More Americans embracing 13.1-mile races as alternative to running full marathons
The loneliness of the long-distance runner does not apply to Kelly Mattison of Esperance.
Mattison and some of her friends are training for 26.2-mile marathons and the long run’s little sibling, the 13.1-mile half marathon. The distance challenges — especially the junior marathon — are picking up more racing fans in the Capital Region and across America.
“It takes a lot of dedication to train your body to run 26.2 miles,” said Mattison, 27, who has been running for the past year and will participate in her first marathon — the Mohawk Hudson River Marathon — on Sunday, Oct. 7. “I think it’s the focus, the dedication and training and seeing your body can adapt.”
According to Running USA, an organization that works to promote road racing, participation in half marathons is surging. In 2011, the group said, 1.6 million runners completed the 13.1-mile races — a 16.2-percent increase over the 1.3 million who finished the mini-marathons in 2010. Since 2000, the number of half marathon finishers in the United States has more than tripled.
According to Running USA’s 2011 national runner survey, the half marathon is the favorite distance for both men and women and the road race distance that both men and women are most interested in entering. Other statistics kept by the group say that for six consecutive years (2006 through 2011), the number of 13.1-mile finishers has grown by 10 percent or more each year.
Jean Knaack, executive director of the Road Runners Club of America in Arlington, Va., said distance events around the country will offer both long-distance races. “The half marathon will usually be a much larger participant pool than a marathon,” she said.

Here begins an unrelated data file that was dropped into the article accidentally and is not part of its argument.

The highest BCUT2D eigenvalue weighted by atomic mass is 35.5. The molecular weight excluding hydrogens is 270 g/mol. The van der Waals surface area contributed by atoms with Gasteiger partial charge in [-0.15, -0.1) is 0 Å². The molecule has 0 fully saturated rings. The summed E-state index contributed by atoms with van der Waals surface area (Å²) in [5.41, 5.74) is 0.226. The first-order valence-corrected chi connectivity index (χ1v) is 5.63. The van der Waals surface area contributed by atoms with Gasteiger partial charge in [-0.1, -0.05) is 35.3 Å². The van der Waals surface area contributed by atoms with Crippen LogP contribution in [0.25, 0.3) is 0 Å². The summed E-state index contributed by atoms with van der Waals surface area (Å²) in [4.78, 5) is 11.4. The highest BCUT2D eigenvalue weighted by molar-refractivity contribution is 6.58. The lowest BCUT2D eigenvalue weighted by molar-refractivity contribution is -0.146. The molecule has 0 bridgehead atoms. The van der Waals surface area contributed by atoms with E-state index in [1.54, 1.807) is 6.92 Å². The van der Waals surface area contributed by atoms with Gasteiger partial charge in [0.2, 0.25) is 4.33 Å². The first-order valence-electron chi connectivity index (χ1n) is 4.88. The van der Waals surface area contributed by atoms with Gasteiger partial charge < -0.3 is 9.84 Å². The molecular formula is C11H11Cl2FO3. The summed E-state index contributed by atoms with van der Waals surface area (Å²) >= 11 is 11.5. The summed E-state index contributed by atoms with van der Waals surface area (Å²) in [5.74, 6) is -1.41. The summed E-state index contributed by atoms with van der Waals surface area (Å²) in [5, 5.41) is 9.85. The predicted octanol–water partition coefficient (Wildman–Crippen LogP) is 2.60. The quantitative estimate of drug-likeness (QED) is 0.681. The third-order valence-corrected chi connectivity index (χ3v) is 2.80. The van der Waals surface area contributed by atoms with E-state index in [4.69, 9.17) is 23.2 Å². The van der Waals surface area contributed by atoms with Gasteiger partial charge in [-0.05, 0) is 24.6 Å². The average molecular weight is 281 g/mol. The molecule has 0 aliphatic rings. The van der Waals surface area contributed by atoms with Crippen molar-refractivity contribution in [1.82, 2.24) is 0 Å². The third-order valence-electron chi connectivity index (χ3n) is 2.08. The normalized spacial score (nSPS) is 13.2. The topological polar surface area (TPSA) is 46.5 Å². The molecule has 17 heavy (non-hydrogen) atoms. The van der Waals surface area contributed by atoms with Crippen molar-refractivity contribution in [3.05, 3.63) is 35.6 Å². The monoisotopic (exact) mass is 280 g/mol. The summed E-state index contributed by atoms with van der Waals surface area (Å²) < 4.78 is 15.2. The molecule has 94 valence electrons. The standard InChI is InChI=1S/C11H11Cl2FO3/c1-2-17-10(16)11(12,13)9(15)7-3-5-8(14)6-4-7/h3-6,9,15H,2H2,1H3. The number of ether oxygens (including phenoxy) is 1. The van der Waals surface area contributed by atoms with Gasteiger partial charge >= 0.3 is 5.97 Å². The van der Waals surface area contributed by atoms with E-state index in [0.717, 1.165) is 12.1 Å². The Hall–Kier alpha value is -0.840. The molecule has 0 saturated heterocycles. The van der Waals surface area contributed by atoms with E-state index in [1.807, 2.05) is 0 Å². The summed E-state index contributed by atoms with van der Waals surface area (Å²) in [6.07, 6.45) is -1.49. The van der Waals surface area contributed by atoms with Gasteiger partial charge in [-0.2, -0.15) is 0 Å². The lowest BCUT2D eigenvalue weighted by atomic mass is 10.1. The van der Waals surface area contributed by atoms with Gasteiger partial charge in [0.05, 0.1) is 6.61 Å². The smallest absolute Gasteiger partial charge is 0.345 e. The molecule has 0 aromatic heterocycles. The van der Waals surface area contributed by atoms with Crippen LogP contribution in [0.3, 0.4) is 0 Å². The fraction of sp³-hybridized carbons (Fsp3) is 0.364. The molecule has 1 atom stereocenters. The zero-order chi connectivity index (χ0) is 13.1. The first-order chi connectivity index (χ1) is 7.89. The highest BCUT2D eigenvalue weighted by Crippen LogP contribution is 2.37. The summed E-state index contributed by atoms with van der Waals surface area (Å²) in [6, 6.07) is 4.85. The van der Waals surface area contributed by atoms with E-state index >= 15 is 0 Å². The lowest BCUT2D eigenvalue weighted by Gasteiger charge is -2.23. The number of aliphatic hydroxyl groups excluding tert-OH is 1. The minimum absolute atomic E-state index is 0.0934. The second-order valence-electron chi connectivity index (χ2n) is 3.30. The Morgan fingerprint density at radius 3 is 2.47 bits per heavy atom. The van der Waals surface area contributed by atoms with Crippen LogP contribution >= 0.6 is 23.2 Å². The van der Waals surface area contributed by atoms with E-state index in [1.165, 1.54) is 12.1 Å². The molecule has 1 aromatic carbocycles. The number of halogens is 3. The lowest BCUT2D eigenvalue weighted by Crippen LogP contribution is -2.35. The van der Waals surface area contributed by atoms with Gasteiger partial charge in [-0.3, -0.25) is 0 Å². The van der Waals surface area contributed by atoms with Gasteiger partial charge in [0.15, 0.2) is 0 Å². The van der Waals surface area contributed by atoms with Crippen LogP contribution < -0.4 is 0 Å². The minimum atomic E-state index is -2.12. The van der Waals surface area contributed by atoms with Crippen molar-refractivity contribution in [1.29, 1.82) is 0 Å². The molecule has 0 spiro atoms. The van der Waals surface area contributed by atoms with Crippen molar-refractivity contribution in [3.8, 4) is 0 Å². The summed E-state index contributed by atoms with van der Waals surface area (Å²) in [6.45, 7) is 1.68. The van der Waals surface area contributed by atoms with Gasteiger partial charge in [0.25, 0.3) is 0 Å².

Jim Thomas of East Greenbush, who coaches Mattison and dozens of other runners during workouts designed to build endurance for long runs, said many people who run want to increase their distances. “It’s like having one beer or one potato chip, it’s that next little brass ring,” said Thomas, 66, who has run 95 marathons. “It’s an ever-reaching thing.”
Numbers on rise
Cathy Sliwinski and some of her training partners run a half marathon every month. Albany resident Sliwinski, a member of the Hudson Mohawk Road Runners Club, has also been the director of the Mohawk Hudson River races for the past three years. Registration for both races has already closed. Even the waiting lists for spots that open through cancellations are filled to capacity.
“Every year we’ve increased the numbers we’ve had in the race and every year we’ve sold out quicker than the previous year,” said Sliwinski, 56, a law clerk in Albany County Family Court.
Sliwinski believes half marathons have become popular because “It’s a doable distance. You have to train, certainly, but it’s not like training for a marathon where you have to go out and train for a couple hours,” she said.
Training and running in the races have become fun experiences. Running partners will push each other. Sliwinski said the emergence of an iPod as a training buddy — hundreds of songs are along for the ride — make long runs more pleasurable. “The races you go to, the half marathons and the marathons, they’re events, kind of a big deal,” she said. “Pretty much anybody could do it, as long as you have the motivation to train. People can walk it, too. We have a lot of walkers.”
John Parisella of Schenectady, president of Hudson Mohawk Road Runners, said peer pressure can play a part when runners decide to put more miles on personal odometers. Someone who runs 5-kilometer races (3.1 miles) may receive ribbing from other runners to, as Parisella said, “get out of that 5K heaven.”
“It’s a challenge,” he said. “I think everybody’s up for a challenge, especially people interested in distance running.”